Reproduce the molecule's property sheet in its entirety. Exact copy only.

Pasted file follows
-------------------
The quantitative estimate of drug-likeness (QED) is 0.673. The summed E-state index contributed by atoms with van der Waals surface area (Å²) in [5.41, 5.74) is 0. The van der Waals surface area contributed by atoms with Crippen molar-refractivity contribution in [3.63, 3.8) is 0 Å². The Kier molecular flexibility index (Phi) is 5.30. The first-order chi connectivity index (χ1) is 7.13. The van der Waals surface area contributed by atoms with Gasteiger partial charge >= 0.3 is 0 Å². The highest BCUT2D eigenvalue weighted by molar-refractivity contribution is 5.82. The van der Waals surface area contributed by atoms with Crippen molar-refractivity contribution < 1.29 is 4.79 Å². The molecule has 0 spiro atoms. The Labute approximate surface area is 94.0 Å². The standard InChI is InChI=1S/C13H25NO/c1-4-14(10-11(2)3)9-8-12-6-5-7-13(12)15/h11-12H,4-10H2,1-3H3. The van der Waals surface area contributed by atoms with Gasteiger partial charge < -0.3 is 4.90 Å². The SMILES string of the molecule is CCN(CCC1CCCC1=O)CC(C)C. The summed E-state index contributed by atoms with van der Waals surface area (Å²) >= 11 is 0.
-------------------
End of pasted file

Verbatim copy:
The quantitative estimate of drug-likeness (QED) is 0.673. The summed E-state index contributed by atoms with van der Waals surface area (Å²) in [5.41, 5.74) is 0. The van der Waals surface area contributed by atoms with Crippen molar-refractivity contribution in [3.63, 3.8) is 0 Å². The Kier molecular flexibility index (Phi) is 5.30. The first-order chi connectivity index (χ1) is 7.13. The van der Waals surface area contributed by atoms with Gasteiger partial charge >= 0.3 is 0 Å². The highest BCUT2D eigenvalue weighted by molar-refractivity contribution is 5.82. The van der Waals surface area contributed by atoms with Crippen molar-refractivity contribution < 1.29 is 4.79 Å². The molecule has 0 spiro atoms. The Labute approximate surface area is 94.0 Å². The standard InChI is InChI=1S/C13H25NO/c1-4-14(10-11(2)3)9-8-12-6-5-7-13(12)15/h11-12H,4-10H2,1-3H3. The van der Waals surface area contributed by atoms with Gasteiger partial charge < -0.3 is 4.90 Å². The SMILES string of the molecule is CCN(CCC1CCCC1=O)CC(C)C. The summed E-state index contributed by atoms with van der Waals surface area (Å²) >= 11 is 0.